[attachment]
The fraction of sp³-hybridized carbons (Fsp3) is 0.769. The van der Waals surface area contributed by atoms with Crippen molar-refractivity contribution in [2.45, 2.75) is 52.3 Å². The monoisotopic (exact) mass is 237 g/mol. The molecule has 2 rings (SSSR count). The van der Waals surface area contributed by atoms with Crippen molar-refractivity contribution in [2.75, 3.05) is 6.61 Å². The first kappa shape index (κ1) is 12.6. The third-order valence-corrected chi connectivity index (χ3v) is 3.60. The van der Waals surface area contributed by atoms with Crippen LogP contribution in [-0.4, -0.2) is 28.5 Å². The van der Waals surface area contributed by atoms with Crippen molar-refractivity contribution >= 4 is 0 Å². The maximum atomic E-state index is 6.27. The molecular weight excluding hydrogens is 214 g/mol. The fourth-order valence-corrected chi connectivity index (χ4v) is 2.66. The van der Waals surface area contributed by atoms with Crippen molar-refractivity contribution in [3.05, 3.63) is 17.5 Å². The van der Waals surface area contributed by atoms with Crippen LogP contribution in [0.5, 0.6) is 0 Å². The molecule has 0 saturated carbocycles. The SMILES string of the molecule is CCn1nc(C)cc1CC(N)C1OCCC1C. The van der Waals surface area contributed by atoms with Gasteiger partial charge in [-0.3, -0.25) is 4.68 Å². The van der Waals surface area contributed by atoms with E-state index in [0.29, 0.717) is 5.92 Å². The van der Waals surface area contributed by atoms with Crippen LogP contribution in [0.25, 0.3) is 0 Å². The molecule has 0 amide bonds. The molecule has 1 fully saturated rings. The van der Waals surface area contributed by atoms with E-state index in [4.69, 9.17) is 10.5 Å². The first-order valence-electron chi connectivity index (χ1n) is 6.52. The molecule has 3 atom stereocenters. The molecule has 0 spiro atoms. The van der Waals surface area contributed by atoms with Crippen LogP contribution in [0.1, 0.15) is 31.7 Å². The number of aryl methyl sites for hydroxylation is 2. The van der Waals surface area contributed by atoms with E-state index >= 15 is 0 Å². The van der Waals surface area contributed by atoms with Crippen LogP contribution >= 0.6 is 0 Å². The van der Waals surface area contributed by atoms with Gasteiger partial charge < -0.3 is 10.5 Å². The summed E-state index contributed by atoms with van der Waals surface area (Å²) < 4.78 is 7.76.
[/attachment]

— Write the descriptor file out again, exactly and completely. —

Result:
The fraction of sp³-hybridized carbons (Fsp3) is 0.769. The van der Waals surface area contributed by atoms with Crippen molar-refractivity contribution in [2.45, 2.75) is 52.3 Å². The monoisotopic (exact) mass is 237 g/mol. The molecule has 2 rings (SSSR count). The van der Waals surface area contributed by atoms with Crippen molar-refractivity contribution in [2.75, 3.05) is 6.61 Å². The first kappa shape index (κ1) is 12.6. The third-order valence-corrected chi connectivity index (χ3v) is 3.60. The van der Waals surface area contributed by atoms with Crippen LogP contribution in [-0.4, -0.2) is 28.5 Å². The van der Waals surface area contributed by atoms with Crippen molar-refractivity contribution >= 4 is 0 Å². The maximum atomic E-state index is 6.27. The molecular weight excluding hydrogens is 214 g/mol. The fourth-order valence-corrected chi connectivity index (χ4v) is 2.66. The van der Waals surface area contributed by atoms with Crippen molar-refractivity contribution in [3.05, 3.63) is 17.5 Å². The van der Waals surface area contributed by atoms with Crippen LogP contribution in [0.5, 0.6) is 0 Å². The molecule has 0 saturated carbocycles. The SMILES string of the molecule is CCn1nc(C)cc1CC(N)C1OCCC1C. The van der Waals surface area contributed by atoms with Gasteiger partial charge in [-0.3, -0.25) is 4.68 Å². The van der Waals surface area contributed by atoms with E-state index in [0.29, 0.717) is 5.92 Å². The van der Waals surface area contributed by atoms with Crippen LogP contribution in [0.25, 0.3) is 0 Å². The molecule has 0 amide bonds. The molecule has 1 fully saturated rings. The van der Waals surface area contributed by atoms with E-state index in [4.69, 9.17) is 10.5 Å². The first-order valence-electron chi connectivity index (χ1n) is 6.52. The molecule has 3 atom stereocenters. The molecule has 0 spiro atoms. The van der Waals surface area contributed by atoms with Crippen LogP contribution in [0.1, 0.15) is 31.7 Å². The number of aryl methyl sites for hydroxylation is 2. The van der Waals surface area contributed by atoms with E-state index >= 15 is 0 Å². The van der Waals surface area contributed by atoms with Crippen LogP contribution >= 0.6 is 0 Å². The van der Waals surface area contributed by atoms with Gasteiger partial charge < -0.3 is 10.5 Å². The summed E-state index contributed by atoms with van der Waals surface area (Å²) < 4.78 is 7.76.